Low Turnout for High-Stakes Grid Overview

By Published On: May 26, 2006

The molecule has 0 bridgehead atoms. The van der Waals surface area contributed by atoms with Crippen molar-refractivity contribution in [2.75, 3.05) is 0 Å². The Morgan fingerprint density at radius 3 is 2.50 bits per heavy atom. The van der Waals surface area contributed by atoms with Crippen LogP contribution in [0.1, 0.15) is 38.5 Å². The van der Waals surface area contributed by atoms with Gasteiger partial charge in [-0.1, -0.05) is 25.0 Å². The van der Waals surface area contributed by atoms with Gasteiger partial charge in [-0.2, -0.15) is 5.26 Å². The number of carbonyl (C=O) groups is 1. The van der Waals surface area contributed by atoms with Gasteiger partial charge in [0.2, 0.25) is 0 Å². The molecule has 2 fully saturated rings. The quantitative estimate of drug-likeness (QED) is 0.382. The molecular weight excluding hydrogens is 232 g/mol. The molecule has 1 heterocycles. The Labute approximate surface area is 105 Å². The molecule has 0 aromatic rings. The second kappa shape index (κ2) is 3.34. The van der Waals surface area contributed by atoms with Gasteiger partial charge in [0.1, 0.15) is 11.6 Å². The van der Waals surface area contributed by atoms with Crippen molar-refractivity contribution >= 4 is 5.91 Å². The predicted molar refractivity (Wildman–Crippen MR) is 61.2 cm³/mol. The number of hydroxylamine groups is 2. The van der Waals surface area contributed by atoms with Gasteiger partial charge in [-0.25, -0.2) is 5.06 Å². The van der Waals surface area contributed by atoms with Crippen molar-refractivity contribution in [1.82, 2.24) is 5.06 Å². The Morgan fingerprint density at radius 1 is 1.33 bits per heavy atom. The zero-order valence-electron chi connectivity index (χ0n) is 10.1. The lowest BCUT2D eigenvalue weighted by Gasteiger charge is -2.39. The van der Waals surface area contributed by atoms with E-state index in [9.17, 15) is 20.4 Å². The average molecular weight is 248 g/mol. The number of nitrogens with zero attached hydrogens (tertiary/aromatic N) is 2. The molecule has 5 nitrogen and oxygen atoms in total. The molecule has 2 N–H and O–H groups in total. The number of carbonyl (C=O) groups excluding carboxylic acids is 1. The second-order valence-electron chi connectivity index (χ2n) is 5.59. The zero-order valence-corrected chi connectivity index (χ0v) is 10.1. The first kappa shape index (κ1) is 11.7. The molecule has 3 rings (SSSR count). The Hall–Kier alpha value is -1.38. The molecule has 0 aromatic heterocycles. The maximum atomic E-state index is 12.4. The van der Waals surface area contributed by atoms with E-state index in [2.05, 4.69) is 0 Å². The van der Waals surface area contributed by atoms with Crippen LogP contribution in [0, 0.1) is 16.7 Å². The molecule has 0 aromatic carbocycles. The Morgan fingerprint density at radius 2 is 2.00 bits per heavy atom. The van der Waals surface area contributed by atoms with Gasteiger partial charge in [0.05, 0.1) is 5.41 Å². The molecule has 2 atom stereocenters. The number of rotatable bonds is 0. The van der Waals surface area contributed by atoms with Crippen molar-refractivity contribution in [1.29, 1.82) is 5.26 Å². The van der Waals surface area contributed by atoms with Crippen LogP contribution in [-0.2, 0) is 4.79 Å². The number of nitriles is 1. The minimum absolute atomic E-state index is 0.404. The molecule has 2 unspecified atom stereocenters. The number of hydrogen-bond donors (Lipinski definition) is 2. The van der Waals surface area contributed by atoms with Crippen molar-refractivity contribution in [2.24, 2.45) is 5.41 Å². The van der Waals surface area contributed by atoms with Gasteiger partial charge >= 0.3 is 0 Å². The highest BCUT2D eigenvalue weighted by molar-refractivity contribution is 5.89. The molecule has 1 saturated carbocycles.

While three transmission projects affecting northern San Diego County have all attracted large crowds during various community meetings in recent months, only about 60 community members and stakeholders attended an informational open house held by the California Independent System Operator May 19 and 20 in the Rancho Penasquitos area of San Diego. The grid operator held the outreach event to shed light on the process of transmission deployment in California. “The forum [was] not to endorse or debate any one particular transmission project,” according to CAISO. “Although some people have a lot of knowledge about the process and projects, there are still a lot of people who don’t know our corporation or our function,” said CAISO spokesperson Gregg Fishman. This was the first time CAISO hosted its own community open house, he noted. The grid operator’s usual modus operandi is to appear at local forums. “What we’ve been hearing is a lot of confusion on how the roles are divided. We want people to understand where each component fits,” said Julie Gill, CAISO’s government affairs representative. Three proposed projects that would affect the region are: ? The Sunrise Powerlink/Green Path plan to transmit up to 500 kV of renewable energy – solar and geothermal power – from the Imperial Valley into San Diego and boost reliability in the populous coastal area. ? The Lake Elsinore Advanced Pumped Storage (LEAPS) venture, where an underground station would pump water from a reservoir uphill. Water would then be released back downhill during peak daytime hours to generate electricity. ? A Tehachapi-area endeavor that would result in developing a 500 kV transmission line. It aims to connect wind generation currently developing in that area to Southern California Edison and Pacific Gas & Electric transmission systems. The projects have been the subject of much community discussion – mostly negative (Circuit, Feb. 3, 2006). Included at the event was a booth titled “What We’ve Heard.” It featured handwritten comments by community members posted on oversized sheets of paper. Among the comments: “Sunrise is only being built to access Mexican generation”; “The LEAPS transmission line will cause extreme fire danger”; “Lake Elsinore water quality may be harmed, not improved”; “Wind turbines are not reliable because they only work when the wind blows”; “The ISO is unduly influenced by the utilities.” “What we’re trying to do is take a step back and be very transparent,” Gill said. She added that CAISO was there not to dispute most of the comments, but to engage in a dialogue about them.

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